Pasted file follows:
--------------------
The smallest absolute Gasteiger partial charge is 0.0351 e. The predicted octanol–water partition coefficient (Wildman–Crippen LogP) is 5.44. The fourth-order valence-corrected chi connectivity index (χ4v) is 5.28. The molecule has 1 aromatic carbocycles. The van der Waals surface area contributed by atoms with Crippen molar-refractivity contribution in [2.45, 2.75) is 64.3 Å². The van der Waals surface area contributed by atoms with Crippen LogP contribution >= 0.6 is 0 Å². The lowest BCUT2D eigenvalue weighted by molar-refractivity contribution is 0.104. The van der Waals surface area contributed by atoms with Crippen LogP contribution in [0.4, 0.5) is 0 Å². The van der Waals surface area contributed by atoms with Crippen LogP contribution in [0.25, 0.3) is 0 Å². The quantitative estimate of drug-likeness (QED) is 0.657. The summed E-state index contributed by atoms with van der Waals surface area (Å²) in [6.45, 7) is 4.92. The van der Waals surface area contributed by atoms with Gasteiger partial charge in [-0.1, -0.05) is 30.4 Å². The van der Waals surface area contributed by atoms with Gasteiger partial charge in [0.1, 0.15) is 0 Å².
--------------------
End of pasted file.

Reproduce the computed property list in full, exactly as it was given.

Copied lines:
The smallest absolute Gasteiger partial charge is 0.0351 e. The predicted octanol–water partition coefficient (Wildman–Crippen LogP) is 5.44. The fourth-order valence-corrected chi connectivity index (χ4v) is 5.28. The molecule has 1 aromatic carbocycles. The van der Waals surface area contributed by atoms with Crippen molar-refractivity contribution in [2.45, 2.75) is 64.3 Å². The van der Waals surface area contributed by atoms with Crippen LogP contribution >= 0.6 is 0 Å². The lowest BCUT2D eigenvalue weighted by molar-refractivity contribution is 0.104. The van der Waals surface area contributed by atoms with Crippen LogP contribution in [0.4, 0.5) is 0 Å². The van der Waals surface area contributed by atoms with Crippen LogP contribution in [0.25, 0.3) is 0 Å². The quantitative estimate of drug-likeness (QED) is 0.657. The summed E-state index contributed by atoms with van der Waals surface area (Å²) in [6.45, 7) is 4.92. The van der Waals surface area contributed by atoms with Gasteiger partial charge in [-0.1, -0.05) is 30.4 Å². The van der Waals surface area contributed by atoms with Gasteiger partial charge in [0.1, 0.15) is 0 Å².